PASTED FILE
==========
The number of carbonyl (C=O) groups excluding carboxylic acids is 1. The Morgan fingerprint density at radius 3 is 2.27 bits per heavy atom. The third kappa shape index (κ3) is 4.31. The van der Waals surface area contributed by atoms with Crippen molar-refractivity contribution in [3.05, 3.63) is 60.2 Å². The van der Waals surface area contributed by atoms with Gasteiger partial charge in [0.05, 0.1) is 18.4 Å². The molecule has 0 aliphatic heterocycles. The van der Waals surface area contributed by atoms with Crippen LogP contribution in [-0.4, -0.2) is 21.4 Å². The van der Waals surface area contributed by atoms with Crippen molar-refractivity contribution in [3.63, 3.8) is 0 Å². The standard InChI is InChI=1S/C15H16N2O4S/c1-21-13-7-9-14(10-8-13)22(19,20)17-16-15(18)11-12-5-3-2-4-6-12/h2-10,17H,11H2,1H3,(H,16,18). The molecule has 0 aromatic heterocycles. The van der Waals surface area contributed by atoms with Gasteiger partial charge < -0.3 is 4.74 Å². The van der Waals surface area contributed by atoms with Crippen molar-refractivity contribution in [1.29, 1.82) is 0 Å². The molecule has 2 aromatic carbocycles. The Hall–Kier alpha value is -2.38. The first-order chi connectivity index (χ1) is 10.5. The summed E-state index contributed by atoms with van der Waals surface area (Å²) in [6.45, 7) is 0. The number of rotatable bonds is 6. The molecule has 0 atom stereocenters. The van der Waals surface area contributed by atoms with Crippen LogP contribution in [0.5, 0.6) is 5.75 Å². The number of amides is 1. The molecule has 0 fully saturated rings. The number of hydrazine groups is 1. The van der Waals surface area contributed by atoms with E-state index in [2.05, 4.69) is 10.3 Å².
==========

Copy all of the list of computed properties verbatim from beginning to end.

The number of carbonyl (C=O) groups excluding carboxylic acids is 1. The Morgan fingerprint density at radius 3 is 2.27 bits per heavy atom. The third kappa shape index (κ3) is 4.31. The van der Waals surface area contributed by atoms with Crippen molar-refractivity contribution in [3.05, 3.63) is 60.2 Å². The van der Waals surface area contributed by atoms with Gasteiger partial charge in [0.05, 0.1) is 18.4 Å². The molecule has 0 aliphatic heterocycles. The van der Waals surface area contributed by atoms with Crippen LogP contribution in [-0.4, -0.2) is 21.4 Å². The van der Waals surface area contributed by atoms with Crippen molar-refractivity contribution in [3.63, 3.8) is 0 Å². The standard InChI is InChI=1S/C15H16N2O4S/c1-21-13-7-9-14(10-8-13)22(19,20)17-16-15(18)11-12-5-3-2-4-6-12/h2-10,17H,11H2,1H3,(H,16,18). The molecule has 0 aromatic heterocycles. The van der Waals surface area contributed by atoms with Gasteiger partial charge < -0.3 is 4.74 Å². The van der Waals surface area contributed by atoms with Crippen molar-refractivity contribution in [1.29, 1.82) is 0 Å². The molecule has 2 aromatic carbocycles. The Hall–Kier alpha value is -2.38. The first-order chi connectivity index (χ1) is 10.5. The summed E-state index contributed by atoms with van der Waals surface area (Å²) in [6.45, 7) is 0. The number of rotatable bonds is 6. The molecule has 0 atom stereocenters. The van der Waals surface area contributed by atoms with Crippen LogP contribution in [0.5, 0.6) is 5.75 Å². The number of amides is 1. The molecule has 0 fully saturated rings. The number of hydrazine groups is 1. The van der Waals surface area contributed by atoms with E-state index in [2.05, 4.69) is 10.3 Å².